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Construction company and their directors fined a total of $257,000 for housing offences and unauthorised conversion of private residential properties into workers’ dormitory

  Published: 23 April 2019

In the State Courts today, 48-year-old Shi Baoyi (Shi) and 55-year-old Chen Ming (Chen), directors of construction companies Genocean Enterprises Pte Ltd and Genocean Construction Pte Ltd, were sentenced under the Employment of Foreign Manpower Act (EFMA), for housing foreign workers (FWs) in overcrowded conditions. They were fined $70,000 and $48,000 respectively. In addition, Shi was fined a further $52,000 under the EFMA for providing inaccurate information in the Online Foreign Worker Address Service system and false information to the Controller of Work Passes. The company had also been barred from hiring foreign workers.

In addition, Shi, Chen, and Genocean Enterprises Pte Ltd, were sentenced under the Planning Act for converting private residential properties (PRPs) into a workers’ dormitory without planning permission. They were fined $15,000, $12,000, and $60,000 respectively.

Case Details

Investigations by the Ministry of Manpower (MOM) and Urban Redevelopment Authority (URA) revealed that Genocean Enterprises Pte Ltd had rented two adjoining PRPs at Lorong 14 Geylang in January 2015 on a 12-month tenancy agreement. Inspections conducted found that bed spaces were added to accommodate FWs in the PRPs. A total of 66 FWs were eventually found to be housed in the premises, resulting in the PRPs being severely overcrowded with crammed and unsanitary living conditions. Furthermore, from July to August 2016, Shi had consented for his company to house another 15 FWs in another overcrowded PRP located at Geylang Road. The poor living conditions of the PRPs affected the well-being of the FWs. (See Annex A [PDF, 158kb] for photos.)

The two PRPs exceeded the occupancy cap of eight unrelated persons1, and were converted into workers’ dormitories without planning permission from URA. Investigations also revealed that Shi, Chen, and Genocean Enterprises had converted a third PRP at Lorong Kismis into an unauthorised workers’ dormitory from June to July 2015.

In addition, Shi submitted false address information to the Controller of Work Passes between August and September 2016 for 12 FWs. He also failed to update the addresses of another 40 FWs between March and April 2015.

The breakdown of MOM’s and URA’s charges for Shi, Chen, and Genocean Enterprises Pte Ltd is listed in Annex B [PDF, 120kb].

MOM and URA Closely Monitoring Foreign Worker Housing Situation in PRPs

Commenting on the case, Ms Jeanette Har, Director of Well-Being Department at MOM’s Foreign Manpower Management Division, said, “MOM will continue to take stern action against irresponsible employers who disregard workers’ safety and well-being by housing them in overcrowded and unacceptable living conditions. Together with other agencies, MOM will intensify our inspections on PRPs and send a strong signal that employers must look after the welfare of their workers.”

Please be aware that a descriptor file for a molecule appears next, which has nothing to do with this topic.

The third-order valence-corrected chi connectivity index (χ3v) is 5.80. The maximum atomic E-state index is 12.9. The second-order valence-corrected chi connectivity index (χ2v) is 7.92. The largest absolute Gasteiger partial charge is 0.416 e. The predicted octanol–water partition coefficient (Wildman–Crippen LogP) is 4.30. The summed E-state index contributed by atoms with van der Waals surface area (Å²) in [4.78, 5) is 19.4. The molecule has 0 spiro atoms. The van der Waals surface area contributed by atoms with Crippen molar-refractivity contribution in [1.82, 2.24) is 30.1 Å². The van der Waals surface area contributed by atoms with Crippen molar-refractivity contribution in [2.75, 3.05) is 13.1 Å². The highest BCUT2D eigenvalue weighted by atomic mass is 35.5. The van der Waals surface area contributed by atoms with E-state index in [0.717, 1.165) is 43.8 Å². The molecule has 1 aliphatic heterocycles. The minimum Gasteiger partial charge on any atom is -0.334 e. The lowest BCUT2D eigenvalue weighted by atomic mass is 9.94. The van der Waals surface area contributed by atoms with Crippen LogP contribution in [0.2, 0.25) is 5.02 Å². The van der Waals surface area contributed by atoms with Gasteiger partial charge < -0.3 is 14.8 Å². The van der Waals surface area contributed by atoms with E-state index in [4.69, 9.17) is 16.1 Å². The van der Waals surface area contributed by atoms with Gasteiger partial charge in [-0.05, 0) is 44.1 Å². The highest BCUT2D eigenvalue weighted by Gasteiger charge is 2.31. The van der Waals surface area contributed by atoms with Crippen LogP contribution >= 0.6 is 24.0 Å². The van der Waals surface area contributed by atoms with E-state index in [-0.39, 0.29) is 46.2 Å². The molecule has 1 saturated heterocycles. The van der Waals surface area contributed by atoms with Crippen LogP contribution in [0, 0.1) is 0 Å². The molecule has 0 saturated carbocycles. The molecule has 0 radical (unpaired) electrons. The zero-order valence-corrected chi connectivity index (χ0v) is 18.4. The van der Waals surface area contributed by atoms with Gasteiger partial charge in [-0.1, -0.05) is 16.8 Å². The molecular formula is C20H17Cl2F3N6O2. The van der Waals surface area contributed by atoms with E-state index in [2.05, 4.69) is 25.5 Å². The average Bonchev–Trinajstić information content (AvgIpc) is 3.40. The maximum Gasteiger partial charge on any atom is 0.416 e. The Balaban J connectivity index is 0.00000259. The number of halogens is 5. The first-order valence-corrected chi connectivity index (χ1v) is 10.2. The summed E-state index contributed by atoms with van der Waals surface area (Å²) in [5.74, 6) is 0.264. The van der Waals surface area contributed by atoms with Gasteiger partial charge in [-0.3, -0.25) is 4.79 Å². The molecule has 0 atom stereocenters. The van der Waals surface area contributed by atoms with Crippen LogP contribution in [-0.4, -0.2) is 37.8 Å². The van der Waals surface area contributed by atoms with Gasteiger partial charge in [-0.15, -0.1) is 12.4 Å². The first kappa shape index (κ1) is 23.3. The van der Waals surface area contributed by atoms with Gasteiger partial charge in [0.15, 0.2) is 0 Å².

In another recent case, two companies – Broadley Dormitory Management Pte. Ltd. and Broadley Electrical Pte. Ltd. were convicted on 25 February 2019 under the EFMA for housing foreign workers in dormitories with overcrowded, poor and unsafe living conditions. They were fined $300,000 and $60,000 respectively.

Mr Timothy Lee, Director of URA’s Development Control Department, added, “Converting private residential properties into illegal dormitory accommodation not only affects the well-being of the occupants, but has an adverse impact on neighbours and the surrounding community. URA will not hesitate to take action against any party who blatantly disregard regulations, and will continue to work with partner agencies to conduct joint inspections on suspected illegal workers’ dormitories.”

Advisory to Employers of Foreign Workers

Employers must provide foreign workers with safe and proper accommodation that meets the statutory requirements. Those who fail to do so face a fine up to $10,000, or imprisoned for up to 12 months or both, for each charge. Members of the public who have information on poor foreign worker housing conditions can report to MOM via the MOM website (www.mom.gov.sg) under “Contact us” or call 6438 5122. All information will be kept strictly confidential.

Under the Planning Act, private residential properties are subject to an occupancy cap of six unrelated persons. Property owners should exercise due diligence to check that their premises are not put to unauthorised uses, such as dormitory accommodation. Under the Planning Act, offenders can be fined up to $200,000, or jailed up to one year, or both.


1 The occupancy cap was eight persons at the time of the offences. It was revised to six persons in May 2017.

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